Colorado’s rural schools are likely to receive a one-time boost of $30 million next year after state lawmakers found compromise on a massive spending overhaul aimed to save rural hospitals from devastating budget cuts.

The state Senate on Friday gave bipartisan support to Senate Bill 267, sponsored by state Sens. Jerry Sonnenberg, a Sterling Republican, and Lucia Guzman, a Denver Democrat.

The bill also sends money to roads, increases some co-pays for patients on the state’s insurance program and raises taxes on recreational marijuana to the maximum 15 percent.

All of Colorado’s schools will benefit from the bill, but not immediately. If passed, the bill would send $20 million a year in 2018 and 2019 to the state education fund, a state savings account for schools.

Part of what makes the bill so controversial is that the cornerstone of the bill would redesignate a fee collected by the state that helps pay for Medicaid. Republicans have staunchly opposed the measure. But some, including the bill’s sponsors, came around to the idea as hospitals faced massive cuts in next year’s budget.

“I’m so excited about being able to come to agreement,” said Sonnenberg, the Sterling Republican who led the negotiations. “It will be a huge addition for rural schools that haven’t been able to buy buses or make any upgrades.”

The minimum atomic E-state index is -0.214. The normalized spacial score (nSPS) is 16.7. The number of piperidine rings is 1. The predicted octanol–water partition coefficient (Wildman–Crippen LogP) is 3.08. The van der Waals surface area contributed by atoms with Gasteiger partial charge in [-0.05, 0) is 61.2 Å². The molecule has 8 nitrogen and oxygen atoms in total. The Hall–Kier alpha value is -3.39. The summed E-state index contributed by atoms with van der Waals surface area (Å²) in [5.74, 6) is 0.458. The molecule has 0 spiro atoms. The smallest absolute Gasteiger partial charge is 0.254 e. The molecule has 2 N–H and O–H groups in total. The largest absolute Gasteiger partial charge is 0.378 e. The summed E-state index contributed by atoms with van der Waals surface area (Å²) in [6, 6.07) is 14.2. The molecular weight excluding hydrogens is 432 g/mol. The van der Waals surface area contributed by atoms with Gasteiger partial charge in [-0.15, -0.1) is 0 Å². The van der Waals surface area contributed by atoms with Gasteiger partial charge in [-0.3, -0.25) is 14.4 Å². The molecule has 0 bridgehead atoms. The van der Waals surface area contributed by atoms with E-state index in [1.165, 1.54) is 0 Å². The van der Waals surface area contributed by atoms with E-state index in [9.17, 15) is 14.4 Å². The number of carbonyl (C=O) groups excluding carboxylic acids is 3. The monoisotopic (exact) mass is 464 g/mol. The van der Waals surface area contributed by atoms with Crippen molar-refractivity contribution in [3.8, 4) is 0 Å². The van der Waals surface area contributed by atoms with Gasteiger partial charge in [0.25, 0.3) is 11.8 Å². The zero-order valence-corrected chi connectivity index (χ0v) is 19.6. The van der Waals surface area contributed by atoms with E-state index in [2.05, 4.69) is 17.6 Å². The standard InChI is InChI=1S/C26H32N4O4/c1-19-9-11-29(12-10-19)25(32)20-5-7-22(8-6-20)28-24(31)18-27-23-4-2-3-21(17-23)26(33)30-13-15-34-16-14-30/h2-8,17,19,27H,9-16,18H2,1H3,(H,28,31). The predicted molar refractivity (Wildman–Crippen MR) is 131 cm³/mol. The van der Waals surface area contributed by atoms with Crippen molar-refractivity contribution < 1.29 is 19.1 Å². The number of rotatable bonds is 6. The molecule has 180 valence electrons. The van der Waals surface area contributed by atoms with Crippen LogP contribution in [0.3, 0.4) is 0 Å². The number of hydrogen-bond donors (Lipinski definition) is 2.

While the bill is likely to remembered as one of the greatest bipartisan compromises of the decade, it is not without detractors.

“I believe this is one of the worst pieces of legislation I’ve seen in my 15 years at the legislature that has a real chance of becoming law,” said state Sen. Kevin Lundberg, a Berthoud Republican.

Many Senate Republicans believe the bill is too broad and does not do enough to curb government growth.

The bill’s journey has not been a linear one. Sonnenberg had threaten to kill his own bill more than once. And there were multiple times the four lawmakers were close to a deal, but then had to return to the bargaining table.

The final compromise is a far cry from what was originally proposed for the state’s rural schools.

“Though the amount allocated to rural schools through the compromise is far less than the $79 million initially set forth in the bill, we know that the additional funds will relieve some amount of pressure,” said Michelle Murphy, executive director of the Colorado Rural School Alliance. “The effort put forth by the bill sponsors to reach a compromise on the critical — and contentious — components of the bill has been remarkable.”

The Senate is expected to give final consideration to the bill Monday. Then the House of Representatives must debate the bill.